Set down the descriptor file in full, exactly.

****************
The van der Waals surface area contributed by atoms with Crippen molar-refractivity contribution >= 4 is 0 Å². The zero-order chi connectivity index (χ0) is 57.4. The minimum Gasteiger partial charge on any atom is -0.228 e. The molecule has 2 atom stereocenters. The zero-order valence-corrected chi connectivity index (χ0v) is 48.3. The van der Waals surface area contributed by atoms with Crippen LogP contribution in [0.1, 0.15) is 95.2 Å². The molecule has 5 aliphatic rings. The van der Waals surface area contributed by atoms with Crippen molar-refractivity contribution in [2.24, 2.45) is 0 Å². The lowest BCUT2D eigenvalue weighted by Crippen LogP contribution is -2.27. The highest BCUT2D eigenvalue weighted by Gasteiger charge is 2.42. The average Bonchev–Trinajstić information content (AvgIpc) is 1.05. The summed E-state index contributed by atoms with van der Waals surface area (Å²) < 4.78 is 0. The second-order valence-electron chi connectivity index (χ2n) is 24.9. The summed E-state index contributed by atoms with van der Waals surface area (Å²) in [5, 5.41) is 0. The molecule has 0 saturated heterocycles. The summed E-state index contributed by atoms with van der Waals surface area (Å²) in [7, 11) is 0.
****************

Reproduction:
The van der Waals surface area contributed by atoms with Crippen molar-refractivity contribution >= 4 is 0 Å². The zero-order chi connectivity index (χ0) is 57.4. The minimum Gasteiger partial charge on any atom is -0.228 e. The molecule has 2 atom stereocenters. The zero-order valence-corrected chi connectivity index (χ0v) is 48.3. The van der Waals surface area contributed by atoms with Crippen LogP contribution in [0.1, 0.15) is 95.2 Å². The molecule has 5 aliphatic rings. The van der Waals surface area contributed by atoms with Crippen molar-refractivity contribution in [2.24, 2.45) is 0 Å². The lowest BCUT2D eigenvalue weighted by Crippen LogP contribution is -2.27. The highest BCUT2D eigenvalue weighted by Gasteiger charge is 2.42. The average Bonchev–Trinajstić information content (AvgIpc) is 1.05. The summed E-state index contributed by atoms with van der Waals surface area (Å²) < 4.78 is 0. The second-order valence-electron chi connectivity index (χ2n) is 24.9. The summed E-state index contributed by atoms with van der Waals surface area (Å²) in [5, 5.41) is 0. The molecule has 0 saturated heterocycles. The summed E-state index contributed by atoms with van der Waals surface area (Å²) in [7, 11) is 0.